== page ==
ON WEDNESDAY, May 1, the casual TV-channel-switcher who came across C-SPAN was treated to the closest thing to Dallas that public-affairs television has yet had. As the House of Representatives prepared to install Democrat Frank McCloskey in the disputed seat for the Eighth Congressional District of Indiana, Republican tempers boiled over, and rank vitriol rose from the House floor, where exaggerated courtesies usually prevail. “You know how to win votes the old-fashioned way, Mr. Speaker,” Bob McEwen, of Ohio, said. “You steal them.” Georgia’s Newt Gingrich accused the Democrats of having a “leadership of thugs.” Other Republicans referred to their Democratic counterparts as “corrupt” and “rotten.” The House Republican leader, Bob Michel, said, “Might does not make right.” This case, he charged, “is but one example of a consistent abuse and misuse of power by the majority.” A colleague said this was, “plain and simple, a rape.” After the debate Republicans stormed out of the chamber en bloc. A few of the younger, more passionate members vowed to take drastic action, such as chaining themselves to the House podium or linking arms outside the chamber entrance to prevent anyone from entering. Republican Sherwood Boehlert, of New York, took to the floor after the Indiana election dispute to lament the problem. “Twenty-one years ago, in April, 1964,” he said, “I came to this institution as a young staff member. There was a magic about the House, a real luster. But there has been a change. Somehow the magic is slowly evaporating. The luster is gradually tarnishing right before our own eyes. There is a dark cloud hanging over this chamber. The tolerance level is going down, down, and down. Motives are being questioned. Integrity is being challenged. Name-calling is rampant. Emotionalism is at a fever pitch, with all too frequently nasty results. Mr. Speaker, it is time for all of us to do a little soul-searching. Clearly, and sadly, the House is out of order.”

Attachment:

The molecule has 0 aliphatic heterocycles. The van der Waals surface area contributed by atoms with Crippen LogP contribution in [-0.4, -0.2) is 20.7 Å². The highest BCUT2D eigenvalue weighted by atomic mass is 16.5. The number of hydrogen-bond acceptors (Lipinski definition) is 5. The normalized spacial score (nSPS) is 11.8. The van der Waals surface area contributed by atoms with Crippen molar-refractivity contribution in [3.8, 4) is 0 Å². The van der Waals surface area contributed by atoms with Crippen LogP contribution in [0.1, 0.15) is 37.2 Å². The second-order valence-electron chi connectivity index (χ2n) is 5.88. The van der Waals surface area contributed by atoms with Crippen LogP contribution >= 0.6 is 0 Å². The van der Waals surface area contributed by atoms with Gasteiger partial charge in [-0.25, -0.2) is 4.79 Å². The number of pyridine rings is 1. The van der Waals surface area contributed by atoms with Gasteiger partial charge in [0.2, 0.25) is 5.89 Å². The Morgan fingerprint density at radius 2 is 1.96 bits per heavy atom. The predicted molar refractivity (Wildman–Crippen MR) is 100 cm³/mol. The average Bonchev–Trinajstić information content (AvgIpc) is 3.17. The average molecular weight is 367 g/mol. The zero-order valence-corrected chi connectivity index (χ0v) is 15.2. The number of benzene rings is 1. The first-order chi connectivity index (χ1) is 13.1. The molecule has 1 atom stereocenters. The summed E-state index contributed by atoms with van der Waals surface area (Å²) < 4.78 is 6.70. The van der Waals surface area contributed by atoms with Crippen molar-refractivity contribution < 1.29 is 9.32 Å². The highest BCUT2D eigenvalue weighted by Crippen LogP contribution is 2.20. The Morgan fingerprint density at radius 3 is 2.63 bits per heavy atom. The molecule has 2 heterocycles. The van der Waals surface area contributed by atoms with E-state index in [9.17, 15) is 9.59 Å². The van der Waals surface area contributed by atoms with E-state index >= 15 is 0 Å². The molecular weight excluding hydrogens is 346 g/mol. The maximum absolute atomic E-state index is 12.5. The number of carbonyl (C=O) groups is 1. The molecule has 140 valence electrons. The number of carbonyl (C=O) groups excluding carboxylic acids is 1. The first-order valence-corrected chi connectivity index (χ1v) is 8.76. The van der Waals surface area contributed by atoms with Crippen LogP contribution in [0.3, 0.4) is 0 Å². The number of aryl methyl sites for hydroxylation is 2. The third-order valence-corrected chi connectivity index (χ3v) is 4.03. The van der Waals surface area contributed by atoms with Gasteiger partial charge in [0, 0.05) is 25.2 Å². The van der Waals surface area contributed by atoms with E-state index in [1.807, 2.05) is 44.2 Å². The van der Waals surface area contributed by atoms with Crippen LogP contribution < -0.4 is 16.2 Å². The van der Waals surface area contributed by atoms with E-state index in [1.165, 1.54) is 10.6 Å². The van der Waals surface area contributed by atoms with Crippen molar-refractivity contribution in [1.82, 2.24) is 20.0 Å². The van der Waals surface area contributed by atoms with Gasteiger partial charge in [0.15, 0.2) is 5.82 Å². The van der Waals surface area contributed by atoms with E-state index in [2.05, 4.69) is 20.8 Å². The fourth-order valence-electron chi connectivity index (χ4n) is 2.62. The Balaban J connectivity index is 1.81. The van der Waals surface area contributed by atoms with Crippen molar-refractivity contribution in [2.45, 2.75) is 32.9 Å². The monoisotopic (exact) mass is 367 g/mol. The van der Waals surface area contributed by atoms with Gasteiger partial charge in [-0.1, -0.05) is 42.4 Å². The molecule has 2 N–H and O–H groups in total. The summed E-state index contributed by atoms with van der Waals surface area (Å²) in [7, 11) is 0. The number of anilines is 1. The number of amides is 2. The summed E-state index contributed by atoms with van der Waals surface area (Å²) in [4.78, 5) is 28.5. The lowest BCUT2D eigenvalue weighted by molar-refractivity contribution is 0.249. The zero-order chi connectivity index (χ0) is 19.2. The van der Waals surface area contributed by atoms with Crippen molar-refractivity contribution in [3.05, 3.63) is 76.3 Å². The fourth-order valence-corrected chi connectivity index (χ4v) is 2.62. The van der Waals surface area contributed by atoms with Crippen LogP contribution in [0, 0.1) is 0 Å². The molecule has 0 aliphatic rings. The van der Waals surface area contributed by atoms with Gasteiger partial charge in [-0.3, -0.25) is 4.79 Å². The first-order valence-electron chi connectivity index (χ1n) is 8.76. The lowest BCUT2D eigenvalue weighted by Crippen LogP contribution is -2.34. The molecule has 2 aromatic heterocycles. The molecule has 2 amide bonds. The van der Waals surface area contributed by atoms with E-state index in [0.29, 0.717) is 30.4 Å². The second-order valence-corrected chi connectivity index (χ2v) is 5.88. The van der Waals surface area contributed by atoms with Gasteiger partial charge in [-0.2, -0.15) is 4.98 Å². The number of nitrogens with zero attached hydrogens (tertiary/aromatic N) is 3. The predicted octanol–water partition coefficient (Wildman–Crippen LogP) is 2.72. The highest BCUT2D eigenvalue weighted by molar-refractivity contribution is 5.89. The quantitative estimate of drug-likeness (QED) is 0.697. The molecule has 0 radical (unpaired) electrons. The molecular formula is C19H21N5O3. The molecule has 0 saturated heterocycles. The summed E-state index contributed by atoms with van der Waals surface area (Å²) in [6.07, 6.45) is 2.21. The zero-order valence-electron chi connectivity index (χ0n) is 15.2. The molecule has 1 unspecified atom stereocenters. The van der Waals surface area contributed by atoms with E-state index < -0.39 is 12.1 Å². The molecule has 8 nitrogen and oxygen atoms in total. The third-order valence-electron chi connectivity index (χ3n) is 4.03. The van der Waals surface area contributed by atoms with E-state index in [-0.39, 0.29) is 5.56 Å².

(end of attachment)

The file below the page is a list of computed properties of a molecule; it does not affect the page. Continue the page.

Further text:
Passions quickly faded and cooler heads—aware of what anarchy in the House would do to the Reagan program—prevailed. The floor rhetoric died down, and the House began to work, slowly but somewhat harmoniously, on the agendas of the nation and the President. But under the surface the emotions and tensions lingered. They still do.
Just after the July 4 recess, as freshman Joe Barton was walking down the center aisle of the House to cast a vote, he found himself in the middle of an angry crossfire of epithets between Democrat Marty Russo, of Illinois, and Republican John McCain, of Arizona. Seven-letter profanities escalated to twelve-letter ones and then to pushes and shoves before the two were separated.
Russo and McCain were wrangling over bitter complaints from Republicans that they had been deliberately “shortcounted” by the majority Democrats in the chair when they had asked for rollcall votes, an outrageous abuse of power which Democrats just as vehemently denied. Right before the July 4 break Dan Lungren, a Republican conservative, took to the floor to charge that Democratic Majority Leader Jim Wright had threatened to punch him and his colleague Bob Walker in the mouth when they complained about short-counting. Democrats previously had urged Bob Michel to curb his members’ obstructionist tactics and rhetoric on the House floor.
Little incidents like these keep popping up. None is serious or approximates the real physical conflict that was common in Congress in the nineteenth century. But each verbal threat or physical confrontation underscores the deep and bitter partisan tension that permeates the House.